Using Evidence Statements to Write Objectives

Lesson Planning NGSS NGSS Newbies

Pinterest Using Evidence StatementsI love using evidence statements to write my objectives.  This is one of the first steps in my unit planning process.

In February, we had a district-wide collaboration to discuss planning.  The 6-8 grade science team broke into smaller groups and were tasked with planning a unit along with a performance task that we could use as a common assessment.  I mentioned that I use the NGSS Evidence Statements to do all of my planning and only a few people in my group knew what I was talking about.

I pulled out my binder of evidence statements, grabbed the standard were were focusing on and gave the group a 3 minute explanation.  They were awed and amazed and everyone cheered.  Not really.  But they did find them useful and it made for a much more productive planning day.

Here is a brief video of how I use evidence statements for writing objectives and identifying vocabulary terms:

1. Read the entire evidence statement.

All of it.  It includes Science and Engineering Practices, Disciplinary Core Ideas, Crosscutting Concepts, clarification statements, assessment boundaries and observable features of the student performance by the end of the course.  You need all of that.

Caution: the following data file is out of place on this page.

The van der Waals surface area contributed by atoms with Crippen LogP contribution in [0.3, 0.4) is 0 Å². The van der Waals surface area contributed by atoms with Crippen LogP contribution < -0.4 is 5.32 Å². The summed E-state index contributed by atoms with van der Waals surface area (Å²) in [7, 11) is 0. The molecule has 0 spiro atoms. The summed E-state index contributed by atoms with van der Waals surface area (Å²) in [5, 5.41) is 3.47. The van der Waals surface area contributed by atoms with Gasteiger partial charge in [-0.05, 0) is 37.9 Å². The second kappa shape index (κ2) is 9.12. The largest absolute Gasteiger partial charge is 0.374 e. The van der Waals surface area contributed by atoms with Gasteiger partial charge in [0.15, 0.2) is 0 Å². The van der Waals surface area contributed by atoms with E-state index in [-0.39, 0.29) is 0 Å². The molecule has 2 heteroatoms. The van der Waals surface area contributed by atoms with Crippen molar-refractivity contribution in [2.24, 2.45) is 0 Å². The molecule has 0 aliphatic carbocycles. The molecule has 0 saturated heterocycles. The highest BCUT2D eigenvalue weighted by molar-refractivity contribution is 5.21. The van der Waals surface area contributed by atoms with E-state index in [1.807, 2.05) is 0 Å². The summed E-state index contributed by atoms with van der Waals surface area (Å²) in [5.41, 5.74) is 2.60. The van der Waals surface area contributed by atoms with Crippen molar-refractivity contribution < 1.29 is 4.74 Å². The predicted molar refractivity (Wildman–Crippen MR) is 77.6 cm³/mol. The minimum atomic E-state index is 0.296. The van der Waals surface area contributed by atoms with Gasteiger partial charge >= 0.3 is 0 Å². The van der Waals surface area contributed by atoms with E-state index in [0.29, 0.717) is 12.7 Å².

2. Write objectives for each section.  

I just do this in order from top to bottom because it helps me make sure that I don’t miss anything.  I carefully read through and identify all of the things that students need to be able to do to meet this performance expectation.

For the particular evidence statement in this video, I came up with 11 objectives.  This isn’t typical, and I generally only come up with 2-3 objective.  As you group performance expectations you will definitely notice some overlap, but you can take care of this later.

3. Write down vocabulary terms for each objective. 

You might as well get two things done at once, right?!?!  I find this is an easy way for me to start thinking about vocabulary.

4. Edit your objectives and start putting them in order.

Spend some time editing your objectives.  This includes identifying errors.  For example, in the above video above I wrote the objective “Using a balanced chemical reaction, create a diagram that shows how the total number of atoms on both sides of a reaction are the same.”   It is more accurate to replace the term “chemical reaction” with “chemical equation”.  

You can also go back and combine and remove objectives.

Last Updated 6/18/2018*

This post and video were originally created to discuss using evidence statements for backwards planning purposes.  However,  I have decided instead to focus just on writing objectives and identifying vocabulary.  I am in the process of create a series of blog posts to discuss my planning process in more detail.

Thumbnail Unit Planning Organizer.png To access this unit planning organizer that was mentioned in this post, click here.

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